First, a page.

loader image

Two Types of air filters in the market

There are several varieties of air filters in the market. These filters are often classified based on the extent to which they can remove a particular size of solid particles present in the air. When we say solid particles, it includes dust, pollen, bacteria, mould, etc.

HEPA & ULPA Filter

  • HEPA (High-Efficiency Particulate Air) filters are capable of removing 99.97% of contaminant particles size greater than or equal to 0.3 µm. Most standards also specify that HEPA filters must feature minimal pressure drop and maximum airflow when in operation. There are 2 types of HEPA filters: True-HEPA & HEPA-type. The latter is less efficient (80%).
  • ULPA (Ultra Low Particulate Air) filters are a step further than HEPA and even more efficient. ULPA filters are specified to remove 99.999% of contaminants particles size greater than or equal to 0.1 µm.
  • ULPA filters are often used in applications where airborne particles and pathogens are dangerous to human health or essential in the manufacturing or assembly operations of sensitive equipment. They are also used in environments that require ultra-pure air to remove the risk of contamination.

What is HEPA & ULPA filter made of?

  • Both HEPA & ULPA filter media have similar designs.
  • The filter media is like an enormous web of randomly arranged fibres. When air passes through this dense web, the solid particles get attached to the fibres and thus are eliminated from the air.
  • Porosity is one of the key considerations of these fibres. Lower porosity, while decreasing the speed of filtration, increases the quality of filtered air. This parameter is measured in pores per linear inch.

How do HEPA & ULPA filters cleanse the air?

  • Most people who are not aware of the air filtration process, believe that filtration works by physically blocking the material with a filter. Particles which are large do not get passed through and smaller ones pass.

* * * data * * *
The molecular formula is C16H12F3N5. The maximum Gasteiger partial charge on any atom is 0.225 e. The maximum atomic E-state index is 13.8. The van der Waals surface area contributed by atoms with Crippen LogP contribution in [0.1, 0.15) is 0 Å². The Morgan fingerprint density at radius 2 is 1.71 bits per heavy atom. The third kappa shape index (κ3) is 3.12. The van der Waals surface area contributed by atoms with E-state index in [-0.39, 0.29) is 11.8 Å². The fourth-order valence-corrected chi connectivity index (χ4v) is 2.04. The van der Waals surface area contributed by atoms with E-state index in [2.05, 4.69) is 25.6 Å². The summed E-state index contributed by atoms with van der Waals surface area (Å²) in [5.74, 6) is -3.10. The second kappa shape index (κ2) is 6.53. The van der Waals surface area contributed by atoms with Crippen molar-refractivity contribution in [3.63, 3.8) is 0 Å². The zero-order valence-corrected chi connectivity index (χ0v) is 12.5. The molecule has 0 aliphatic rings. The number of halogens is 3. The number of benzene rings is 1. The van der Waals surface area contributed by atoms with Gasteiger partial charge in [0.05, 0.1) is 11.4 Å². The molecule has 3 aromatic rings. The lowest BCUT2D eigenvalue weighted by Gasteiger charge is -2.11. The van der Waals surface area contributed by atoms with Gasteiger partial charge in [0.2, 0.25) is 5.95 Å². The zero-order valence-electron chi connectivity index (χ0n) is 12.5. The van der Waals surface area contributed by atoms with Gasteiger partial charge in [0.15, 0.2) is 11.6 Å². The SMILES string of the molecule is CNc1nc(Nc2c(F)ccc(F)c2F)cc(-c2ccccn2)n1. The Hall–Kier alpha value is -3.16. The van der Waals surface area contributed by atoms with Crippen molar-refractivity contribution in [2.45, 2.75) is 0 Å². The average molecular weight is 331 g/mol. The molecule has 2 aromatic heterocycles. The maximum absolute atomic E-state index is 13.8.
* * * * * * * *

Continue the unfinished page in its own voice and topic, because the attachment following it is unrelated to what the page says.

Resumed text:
• The above process called sieving is indeed used in air filtration but it is not the only process as it is not possible to use this method to remove smaller size particles.
  • The cleaning process is based on the particle size of the pollutant.
InertiaLarge particles (about 0.5 to 5 microns) have too much inertia and hence deviate from the air stream around filter fibres, so they impact the filter fibre and be retained by cohesioninertia
InterceptionMedium particles (about 0.1 to 0.5 microns) follow the air stream around filter fibres, however when they come in *side* contact with a filter fibre they are interceptedinterception
DiffusionSmall particles (below 0.1 microns) oscillate according to Brownian motion due to bombardment by air molecules. When they touch the fibre, they are retained by cohesion.diffusion

What particles can a ULPA filter remove?

  • ULPA filters can remove from the air a minimum of 99.999% of dust, pollen, mould, and bacteria particles at 0.12 microns or larger. These are particles that can pose a threat to sensitive assembly operations, people and the environment.
  • For example, it can completely remove – dust, bacteria, pigments, pollen, metallurgical dust/fumes, and ground talc.
  • A ULPA filter can remove (to a large extent, not 100%) – oil smoke, tobacco smoke, rosin smoke, smog, and insecticide dust.

Uses of ULPA filters

Today, ULPA filters are used widely wherever high levels of air purity are required. Some of the most common places they are used are –

  • Biomedical/pharma facilities
  • Electronics/semiconductor manufacturing
  • Airline air filtration
  • Vacuum cleaners
  • Food processing
  • Hospitals

Check out our ULPA in action here & our advanced air purifier lineup.

Scroll to Top